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By Sgt. Trenton Fouche
Joint Force Headquarters - Illinois National Guard Public Affairs
The year -1984. The original Apple Macintosh personal computer was released. Michael Jordan, NBA draft’s number 3 pick, was Rookie of the Year and a young Bull; but Magic and Bird still ruled the hardwood. Prince’s “Purple Rain” would flow out of the boom box and everyone got “Footloose” in movie theaters.
And an Illinois Army National Guard recruiter snatched a young Peggy Bates of Glenarm from an Air National Guard recruiter beginning a 38-year journey. That journey ended Sunday, Aug. 7, in front of family, friends, and colleagues at the Illinois Military Academy on Camp Lincoln with her retirement from the Army as a chief warrant officer 4.
Over decades she would climb the enlisted ranks, becoming a first sergeant, before transitioning to warrant officer. Known as a leader, mentor and friend to countless service members and civilians, she says that she hopes to leave things better for the people that will eventually take her place.
“When I was in high school, I didn’t know much about the National Guard and I had no desire to join,” Bates said. “My best friend’s uncle served, so she convinced me that it would be fun if we went to basic combat training together. We started speaking with the Air Guard recruiters before eventually speaking with the Army. I saw a poster of a Soldier carrying a civilian out of a flood zone and I instantly knew that it was what I wanted to do.”
Bates’ friend would back out, so Bates went to basic training by herself.
“I really didn’t have any plans to go to college,” she said. “At the time, I wanted to be an architect and I knew that I would eventually have to go to college at some point. The National Guard’s educational benefits had me hooked and they ended up offering me a military technician job once I finished Advanced Individual Training.”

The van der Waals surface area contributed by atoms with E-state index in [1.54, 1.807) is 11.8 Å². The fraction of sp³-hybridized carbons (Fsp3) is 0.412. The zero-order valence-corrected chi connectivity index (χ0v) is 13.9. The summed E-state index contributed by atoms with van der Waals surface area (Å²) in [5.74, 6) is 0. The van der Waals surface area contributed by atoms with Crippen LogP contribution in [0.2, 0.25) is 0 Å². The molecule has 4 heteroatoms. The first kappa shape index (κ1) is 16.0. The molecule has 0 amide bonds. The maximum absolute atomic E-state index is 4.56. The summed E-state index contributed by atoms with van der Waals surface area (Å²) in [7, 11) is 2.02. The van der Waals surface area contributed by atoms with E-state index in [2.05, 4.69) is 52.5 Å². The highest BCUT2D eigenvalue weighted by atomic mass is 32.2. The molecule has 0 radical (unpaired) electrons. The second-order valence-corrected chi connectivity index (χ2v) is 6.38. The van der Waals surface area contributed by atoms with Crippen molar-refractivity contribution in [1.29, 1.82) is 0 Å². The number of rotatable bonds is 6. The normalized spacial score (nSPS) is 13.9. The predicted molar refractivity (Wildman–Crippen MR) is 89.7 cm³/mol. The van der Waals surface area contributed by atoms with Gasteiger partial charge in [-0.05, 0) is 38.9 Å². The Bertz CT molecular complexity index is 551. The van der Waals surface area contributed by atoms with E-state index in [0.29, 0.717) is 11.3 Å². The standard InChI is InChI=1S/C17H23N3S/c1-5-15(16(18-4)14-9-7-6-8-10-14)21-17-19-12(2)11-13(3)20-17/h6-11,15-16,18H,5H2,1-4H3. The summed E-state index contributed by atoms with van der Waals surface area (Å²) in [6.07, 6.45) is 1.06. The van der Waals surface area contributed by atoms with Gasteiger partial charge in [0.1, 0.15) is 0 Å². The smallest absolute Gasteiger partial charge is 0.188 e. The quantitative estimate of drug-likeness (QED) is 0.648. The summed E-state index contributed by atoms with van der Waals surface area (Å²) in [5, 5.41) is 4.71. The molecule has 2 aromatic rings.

Throughout her career, Bates has had a profound impact.
“Chief Bates and I have served together during several assignments, in both the G4 Logistics division and within the 108th Sustainment Brigade Team II deployment to Iraq,” said Maj. Alan Davis, Supply Management Specialist, G4. “Chief Bates is a true professional who will always tell you how it is and assist with developing solutions to identified problems. I will probably miss that the most about her as she completes both of her careers, both (traditional one-weekend-a-month National Guard) and full-time.”
Command Sgt. Maj. Dena D. Ballowe serves as the Adjutant General’s Senior Enlisted Advisor – the top enlisted service member in the Illinois National Guard. She advises Maj. Gen. Rich Neely on the training, management and well-being of the Illinois National Guard’s 13,000 Soldiers and Airmen. As a young Soldier, she served under Bates.
“I’m extremely thankful and blessed that I got to be a young Soldier under her leadership,” Ballowe said. “She was my first sergeant and I’m very proud to be able to say that.”
Bates served more than 22 years as an enlisted Soldier and completed the Sergeants Major Academy. Then she re-invented her career.
“I asked myself ‘how could I stay relevant and continue to progress my career?’” Bates said. “If I want to be in for over 30 years, what do I have to do to make myself standout? There weren’t any other schools to go to because I had topped out my (NCO) military education, so becoming a warrant officer was an opportunity to reset my calendar and give myself a path to continue my education and development in the Guard.”
“Having a successful senior noncommissioned officer advance to the position of warrant officer pays several dividends for the organization,” Davis said. “Not only do you gain a technical expert, but also someone with the backbone to execute in some of the most critical areas within the logistics field. Mentorship within the logistics community is critical for newcomers trying to navigate such a challenging arena. Chief Bates has always been willing to share her knowledge and experiences to better the Soldiers she has served over.”
Bates’ love for her community and for the United States has been a driving force. Her passion for the Illinois National Guard and her family legacy have helped develop her into the person that she is today.
“I’ve tried to make everything that I’ve done better than the way it was when I got there,” Bates said. “At the end of the day, if I’ve made a difference in at least one person’s life, then it’s all worth it.”